Art term. When describing a color, it is the 'ish' color. The color that almost seems to visually describe another color. Example "Greenish-Blue". The green is the tint, while the blue is the actual color.

Also a technigue in any kind of painting, as one can use a wash over another color in order to tint it or add to it's depth.

In art, a tint is the result of adding white to a color.

For example, pink is a tint of red.

A shade is the opposite of a tint.

Tint (?), n. [For older tinct, fr. L. tinctus, p.p. of tingere to dye: cf. F. teinte, teint, It. tinta, tinto. See Tinge, and cf. Taint to stain, a stain, Tent a kind of wine, Tinto.]

A slight coloring.

Specifically: --

(a)

A pale or faint tinge of any color.

Or blend in beauteous tints the colored mass. Pope.

Their vigor sickens, and their tints decline. Harte.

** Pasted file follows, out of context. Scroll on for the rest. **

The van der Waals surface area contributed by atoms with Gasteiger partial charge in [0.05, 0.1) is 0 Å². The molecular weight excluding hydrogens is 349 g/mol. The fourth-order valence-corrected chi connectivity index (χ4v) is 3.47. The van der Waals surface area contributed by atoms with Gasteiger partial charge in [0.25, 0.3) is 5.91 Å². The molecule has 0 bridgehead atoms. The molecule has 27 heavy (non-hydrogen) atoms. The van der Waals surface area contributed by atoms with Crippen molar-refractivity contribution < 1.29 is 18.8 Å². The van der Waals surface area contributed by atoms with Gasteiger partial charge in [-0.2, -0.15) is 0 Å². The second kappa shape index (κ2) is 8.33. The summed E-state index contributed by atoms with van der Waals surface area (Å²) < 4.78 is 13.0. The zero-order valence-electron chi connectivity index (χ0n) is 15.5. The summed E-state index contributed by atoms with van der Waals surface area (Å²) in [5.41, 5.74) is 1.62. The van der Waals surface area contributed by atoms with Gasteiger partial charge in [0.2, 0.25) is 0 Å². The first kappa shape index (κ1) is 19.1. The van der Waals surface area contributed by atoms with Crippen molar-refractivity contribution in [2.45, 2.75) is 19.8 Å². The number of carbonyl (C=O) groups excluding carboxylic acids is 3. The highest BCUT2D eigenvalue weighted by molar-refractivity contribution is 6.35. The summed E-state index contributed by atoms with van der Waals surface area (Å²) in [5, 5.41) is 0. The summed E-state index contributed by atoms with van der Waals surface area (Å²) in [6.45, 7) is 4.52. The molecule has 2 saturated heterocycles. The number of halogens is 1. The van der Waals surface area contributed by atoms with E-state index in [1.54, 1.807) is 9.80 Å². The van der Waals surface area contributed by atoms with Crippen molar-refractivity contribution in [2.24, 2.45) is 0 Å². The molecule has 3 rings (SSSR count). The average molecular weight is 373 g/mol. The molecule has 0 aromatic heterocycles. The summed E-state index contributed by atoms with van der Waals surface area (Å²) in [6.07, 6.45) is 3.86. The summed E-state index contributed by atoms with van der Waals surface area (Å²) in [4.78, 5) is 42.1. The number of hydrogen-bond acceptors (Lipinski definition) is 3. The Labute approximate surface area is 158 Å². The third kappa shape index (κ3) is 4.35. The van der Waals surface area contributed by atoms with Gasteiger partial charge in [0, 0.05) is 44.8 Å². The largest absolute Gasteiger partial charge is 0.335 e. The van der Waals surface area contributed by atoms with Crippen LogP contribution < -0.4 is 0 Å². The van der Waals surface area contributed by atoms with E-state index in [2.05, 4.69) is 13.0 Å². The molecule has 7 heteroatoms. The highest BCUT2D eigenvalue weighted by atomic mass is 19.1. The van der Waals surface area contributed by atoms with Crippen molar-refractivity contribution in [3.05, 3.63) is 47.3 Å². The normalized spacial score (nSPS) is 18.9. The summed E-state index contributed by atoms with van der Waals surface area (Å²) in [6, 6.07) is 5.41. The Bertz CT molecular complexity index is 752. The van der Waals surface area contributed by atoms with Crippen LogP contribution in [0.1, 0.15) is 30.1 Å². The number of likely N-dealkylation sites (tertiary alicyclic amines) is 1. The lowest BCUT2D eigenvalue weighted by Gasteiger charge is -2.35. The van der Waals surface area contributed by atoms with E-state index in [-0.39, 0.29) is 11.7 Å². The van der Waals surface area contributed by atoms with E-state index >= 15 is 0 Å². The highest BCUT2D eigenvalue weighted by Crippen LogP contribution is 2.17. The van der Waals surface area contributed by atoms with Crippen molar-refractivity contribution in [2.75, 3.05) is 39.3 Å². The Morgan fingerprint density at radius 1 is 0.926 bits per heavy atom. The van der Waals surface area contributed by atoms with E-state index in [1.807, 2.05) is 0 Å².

(b)

A color considered with reference to other very similar colors; as, red and blue are different colors, but two shades of scarlet are different tints.

(c) Engraving

A shaded effect produced by the juxtaposition of many fine parallel lines.

Tint tool Eng., a species of graver used for cutting the parallel lines which produce tints in engraving.

 

© Webster 1913.


Tint, v. t. [imp. & p. p. Tinted; p. pr. & vb. n. Tinting.]

To give a slight coloring to; to tinge.

 

© Webster 1913.

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